# Average Collection Period

## What is an Average Collection Period?

Definition: The average collection period is the average number of days required to collect invoiced amounts from customers. The measure is used to determine the effectiveness of a company’s credit granting policies and collection efforts.

## What Does Average Collection Period Mean?

The average collection period is the average number of days between

1. the dates that credit sales were made, and
2. the dates that the money was received/collected from the customers.

The average collection period is also referred to as the days’ sales in accounts receivable.

Companies calculate the average collection period to make sure they have enough cash on hand to meet their financial obligations.

The formula for the average collection period (ACP) is:

`ACP = Average accounts receivable ÷ (Annual sales ÷ 365 days)`

## Example

Company ABC is a retail company that operates in the home appliance industry. The company has a tight credit policy because it plans to pay off its short debt by the end of the fiscal year. Anna, the company’s accountant, wants to calculate the average period and determine if there should be any adjustments in the company’s credit policies.

The company’s accounts receivable is \$10,185 for the last quarter. For this amount, Anna calculates that the credit sales are \$105,452. Therefore:

`ACP  = \$10,185 ÷ (\$105,452 ÷ 365) = 35.2 days`

This means that customers pay their credit to the company every 35 days on average.

Anna calculates the average collection for the same quarter last year as a basis for comparison. Therefore:

`ACP = \$13,254 / \$110,986 x 365 = 43.6 days`

The collection period has dropped by 8 days YoY, and it has improved. However, it remains high. The company needs to adjust its credit policies to lower the collection period down to a week and be able to meet its short-term obligations.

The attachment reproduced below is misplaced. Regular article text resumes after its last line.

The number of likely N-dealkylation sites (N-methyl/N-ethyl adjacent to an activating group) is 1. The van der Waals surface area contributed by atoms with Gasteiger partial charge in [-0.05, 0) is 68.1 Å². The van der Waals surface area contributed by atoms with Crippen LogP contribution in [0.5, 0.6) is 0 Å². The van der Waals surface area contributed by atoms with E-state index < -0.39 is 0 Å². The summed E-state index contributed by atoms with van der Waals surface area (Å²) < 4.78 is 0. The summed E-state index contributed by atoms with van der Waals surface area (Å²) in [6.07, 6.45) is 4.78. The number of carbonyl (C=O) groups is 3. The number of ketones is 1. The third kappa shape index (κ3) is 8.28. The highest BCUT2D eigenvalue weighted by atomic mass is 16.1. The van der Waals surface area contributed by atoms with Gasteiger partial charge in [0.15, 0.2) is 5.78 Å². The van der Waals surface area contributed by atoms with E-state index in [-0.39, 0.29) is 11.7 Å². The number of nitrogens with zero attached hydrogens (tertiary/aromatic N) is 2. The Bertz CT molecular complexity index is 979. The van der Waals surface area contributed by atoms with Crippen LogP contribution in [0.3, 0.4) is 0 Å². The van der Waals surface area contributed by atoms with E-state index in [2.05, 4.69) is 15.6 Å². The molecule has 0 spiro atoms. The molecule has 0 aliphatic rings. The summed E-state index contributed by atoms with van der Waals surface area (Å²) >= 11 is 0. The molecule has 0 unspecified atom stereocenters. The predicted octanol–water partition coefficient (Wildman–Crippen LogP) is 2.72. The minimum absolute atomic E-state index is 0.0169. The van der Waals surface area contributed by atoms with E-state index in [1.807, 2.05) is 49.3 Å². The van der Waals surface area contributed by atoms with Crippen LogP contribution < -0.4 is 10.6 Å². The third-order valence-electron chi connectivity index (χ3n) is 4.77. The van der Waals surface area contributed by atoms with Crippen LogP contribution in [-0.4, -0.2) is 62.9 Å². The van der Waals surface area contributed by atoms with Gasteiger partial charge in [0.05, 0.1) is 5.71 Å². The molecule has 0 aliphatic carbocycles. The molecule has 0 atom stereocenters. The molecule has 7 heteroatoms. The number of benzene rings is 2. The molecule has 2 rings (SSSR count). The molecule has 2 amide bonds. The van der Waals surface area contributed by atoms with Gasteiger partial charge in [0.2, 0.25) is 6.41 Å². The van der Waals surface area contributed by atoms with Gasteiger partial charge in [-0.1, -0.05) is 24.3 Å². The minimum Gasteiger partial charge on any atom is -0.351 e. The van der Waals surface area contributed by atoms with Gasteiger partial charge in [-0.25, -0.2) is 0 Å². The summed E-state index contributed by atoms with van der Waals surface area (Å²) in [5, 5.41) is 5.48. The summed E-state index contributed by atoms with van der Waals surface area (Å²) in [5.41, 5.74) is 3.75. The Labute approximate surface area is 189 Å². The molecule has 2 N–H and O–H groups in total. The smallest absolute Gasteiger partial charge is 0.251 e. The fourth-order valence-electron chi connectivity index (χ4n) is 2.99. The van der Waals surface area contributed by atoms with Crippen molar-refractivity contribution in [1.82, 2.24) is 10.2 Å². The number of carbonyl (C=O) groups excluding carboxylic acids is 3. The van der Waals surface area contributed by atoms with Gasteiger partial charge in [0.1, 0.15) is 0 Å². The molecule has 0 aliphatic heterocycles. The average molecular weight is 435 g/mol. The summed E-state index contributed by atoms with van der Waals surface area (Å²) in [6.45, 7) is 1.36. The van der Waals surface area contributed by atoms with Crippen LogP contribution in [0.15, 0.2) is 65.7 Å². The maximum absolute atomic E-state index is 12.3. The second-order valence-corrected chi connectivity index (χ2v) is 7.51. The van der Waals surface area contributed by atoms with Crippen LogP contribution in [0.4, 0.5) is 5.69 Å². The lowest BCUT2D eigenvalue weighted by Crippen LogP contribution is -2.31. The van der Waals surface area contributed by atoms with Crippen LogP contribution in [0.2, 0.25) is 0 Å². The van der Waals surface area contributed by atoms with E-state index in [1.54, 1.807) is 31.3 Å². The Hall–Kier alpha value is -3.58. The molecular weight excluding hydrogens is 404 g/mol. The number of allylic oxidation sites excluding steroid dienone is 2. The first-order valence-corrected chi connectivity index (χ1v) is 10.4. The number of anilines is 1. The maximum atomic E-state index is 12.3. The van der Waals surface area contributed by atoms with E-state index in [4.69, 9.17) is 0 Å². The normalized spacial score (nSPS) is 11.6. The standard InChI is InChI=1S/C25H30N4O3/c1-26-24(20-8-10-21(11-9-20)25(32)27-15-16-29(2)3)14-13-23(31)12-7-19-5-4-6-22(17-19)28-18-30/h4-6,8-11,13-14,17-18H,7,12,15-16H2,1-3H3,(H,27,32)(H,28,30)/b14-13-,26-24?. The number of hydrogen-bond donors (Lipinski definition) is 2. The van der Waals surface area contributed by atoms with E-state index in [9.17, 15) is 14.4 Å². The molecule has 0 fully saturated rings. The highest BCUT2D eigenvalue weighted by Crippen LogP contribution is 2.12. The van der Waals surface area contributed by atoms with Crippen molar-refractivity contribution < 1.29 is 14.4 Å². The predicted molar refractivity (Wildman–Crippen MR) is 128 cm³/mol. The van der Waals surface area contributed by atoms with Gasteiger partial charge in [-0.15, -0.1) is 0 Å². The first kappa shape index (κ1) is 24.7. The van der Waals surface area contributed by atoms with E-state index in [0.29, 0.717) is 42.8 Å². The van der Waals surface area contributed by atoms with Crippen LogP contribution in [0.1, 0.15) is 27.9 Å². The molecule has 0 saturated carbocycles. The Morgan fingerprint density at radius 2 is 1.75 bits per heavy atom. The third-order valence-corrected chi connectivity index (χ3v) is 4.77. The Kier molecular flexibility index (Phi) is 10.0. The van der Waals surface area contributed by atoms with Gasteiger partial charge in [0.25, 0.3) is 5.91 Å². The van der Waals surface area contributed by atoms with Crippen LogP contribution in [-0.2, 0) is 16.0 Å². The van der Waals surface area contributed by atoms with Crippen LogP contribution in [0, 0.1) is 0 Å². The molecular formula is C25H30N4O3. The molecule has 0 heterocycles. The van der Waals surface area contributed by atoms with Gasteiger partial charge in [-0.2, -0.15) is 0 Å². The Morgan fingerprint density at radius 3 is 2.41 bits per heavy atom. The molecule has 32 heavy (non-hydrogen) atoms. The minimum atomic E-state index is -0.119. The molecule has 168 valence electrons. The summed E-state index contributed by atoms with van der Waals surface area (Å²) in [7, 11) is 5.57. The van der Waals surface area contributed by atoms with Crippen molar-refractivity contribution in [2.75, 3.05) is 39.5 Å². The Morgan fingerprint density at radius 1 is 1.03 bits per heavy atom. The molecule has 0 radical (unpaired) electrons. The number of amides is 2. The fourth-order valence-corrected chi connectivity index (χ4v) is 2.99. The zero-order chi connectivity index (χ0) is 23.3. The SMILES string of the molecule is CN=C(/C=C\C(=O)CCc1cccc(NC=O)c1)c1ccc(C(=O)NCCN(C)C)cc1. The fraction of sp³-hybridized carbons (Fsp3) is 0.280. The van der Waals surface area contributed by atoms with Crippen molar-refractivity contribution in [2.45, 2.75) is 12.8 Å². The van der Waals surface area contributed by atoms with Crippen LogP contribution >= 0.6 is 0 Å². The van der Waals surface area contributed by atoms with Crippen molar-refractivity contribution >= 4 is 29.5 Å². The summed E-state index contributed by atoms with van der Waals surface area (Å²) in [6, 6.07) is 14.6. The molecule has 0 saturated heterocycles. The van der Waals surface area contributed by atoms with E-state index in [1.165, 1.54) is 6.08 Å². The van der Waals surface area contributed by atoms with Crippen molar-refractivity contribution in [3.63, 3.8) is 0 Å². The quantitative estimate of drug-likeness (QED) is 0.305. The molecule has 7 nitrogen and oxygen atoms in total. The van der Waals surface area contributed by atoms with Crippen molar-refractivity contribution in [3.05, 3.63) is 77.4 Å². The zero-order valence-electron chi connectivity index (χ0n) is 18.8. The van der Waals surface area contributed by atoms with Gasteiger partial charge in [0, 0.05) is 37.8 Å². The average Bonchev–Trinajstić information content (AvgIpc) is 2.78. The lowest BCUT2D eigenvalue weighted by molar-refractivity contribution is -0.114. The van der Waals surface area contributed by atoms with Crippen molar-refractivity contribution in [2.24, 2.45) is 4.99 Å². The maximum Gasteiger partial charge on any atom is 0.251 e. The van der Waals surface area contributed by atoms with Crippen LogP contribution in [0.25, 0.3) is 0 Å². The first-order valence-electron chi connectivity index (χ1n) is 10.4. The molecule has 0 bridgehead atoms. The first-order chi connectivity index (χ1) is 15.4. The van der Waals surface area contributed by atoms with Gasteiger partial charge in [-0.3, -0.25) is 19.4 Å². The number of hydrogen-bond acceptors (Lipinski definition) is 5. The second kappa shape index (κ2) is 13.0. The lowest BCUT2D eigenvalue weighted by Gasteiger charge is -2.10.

## Understanding the Average Collection Period

Average collection periods are most important for companies that rely heavily on receivables for their cash flows.

An increase in the average collection period can be indicative of any of the following conditions:

• Looser credit policy. Management has decided to grant more credit to customers, perhaps in an effort to increase sales. This may also mean that certain customers are being allowed a longer period of time before they must pay for outstanding invoices. This is especially common when a small business wants to sell to a large retail chain, which can promise a large sales boost in exchange for long payment terms.
• Worsening economy. General economic conditions could be impacting customer cash flows, requiring them to delay payments to their suppliers.
• Reduced collection efforts. There may be a decline in the funding for the collections department or an increase in the staff turnover of this department. In either case, less attention is paid to collections, resulting in an increase in the amount of receivables outstanding.

A decrease in the average collection period can be indicative of any of the following conditions:

• Tighter credit policy. Management may restrict the granting of credit to customers for a number of reasons, such as in anticipation of a decline in economic conditions or not having enough working capital to support the current level of accounts receivable.
• Reduced terms. The company may have imposed shorter payment terms on its customers.
• Increased collection efforts. Management may have decided to increase the staffing and technology support of the collections department, which should result in a reduction in the amount of overdue accounts receivable.

The measure is best examined on a trend line, to see if there are any long-term changes. In a business where sales are steady and the customer mix is unchanging, the average collection period should be quite consistent from period to period. Conversely, when sales and/or the mix of customers is changing dramatically, this measure can be expected to vary substantially.